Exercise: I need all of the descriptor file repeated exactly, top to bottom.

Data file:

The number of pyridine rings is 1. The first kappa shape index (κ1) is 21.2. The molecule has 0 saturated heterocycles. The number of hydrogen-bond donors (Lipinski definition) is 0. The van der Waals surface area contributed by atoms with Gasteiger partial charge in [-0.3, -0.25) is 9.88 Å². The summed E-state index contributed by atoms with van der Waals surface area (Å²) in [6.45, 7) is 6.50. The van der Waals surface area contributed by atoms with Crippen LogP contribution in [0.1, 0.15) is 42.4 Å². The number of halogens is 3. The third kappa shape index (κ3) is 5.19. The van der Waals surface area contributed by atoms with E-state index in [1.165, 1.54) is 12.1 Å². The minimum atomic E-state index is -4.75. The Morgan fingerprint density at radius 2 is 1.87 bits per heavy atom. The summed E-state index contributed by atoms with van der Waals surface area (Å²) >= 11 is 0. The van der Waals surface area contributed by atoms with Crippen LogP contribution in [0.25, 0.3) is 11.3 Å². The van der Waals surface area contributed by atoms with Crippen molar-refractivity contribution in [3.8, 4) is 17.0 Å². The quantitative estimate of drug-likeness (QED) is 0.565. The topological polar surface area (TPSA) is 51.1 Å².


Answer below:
The number of pyridine rings is 1. The first kappa shape index (κ1) is 21.2. The molecule has 0 saturated heterocycles. The number of hydrogen-bond donors (Lipinski definition) is 0. The van der Waals surface area contributed by atoms with Gasteiger partial charge in [-0.3, -0.25) is 9.88 Å². The summed E-state index contributed by atoms with van der Waals surface area (Å²) in [6.45, 7) is 6.50. The van der Waals surface area contributed by atoms with Crippen LogP contribution in [0.1, 0.15) is 42.4 Å². The number of halogens is 3. The third kappa shape index (κ3) is 5.19. The van der Waals surface area contributed by atoms with E-state index in [1.165, 1.54) is 12.1 Å². The minimum atomic E-state index is -4.75. The Morgan fingerprint density at radius 2 is 1.87 bits per heavy atom. The summed E-state index contributed by atoms with van der Waals surface area (Å²) >= 11 is 0. The van der Waals surface area contributed by atoms with Crippen LogP contribution in [0.25, 0.3) is 11.3 Å². The van der Waals surface area contributed by atoms with Crippen molar-refractivity contribution in [3.8, 4) is 17.0 Å². The quantitative estimate of drug-likeness (QED) is 0.565. The topological polar surface area (TPSA) is 51.1 Å².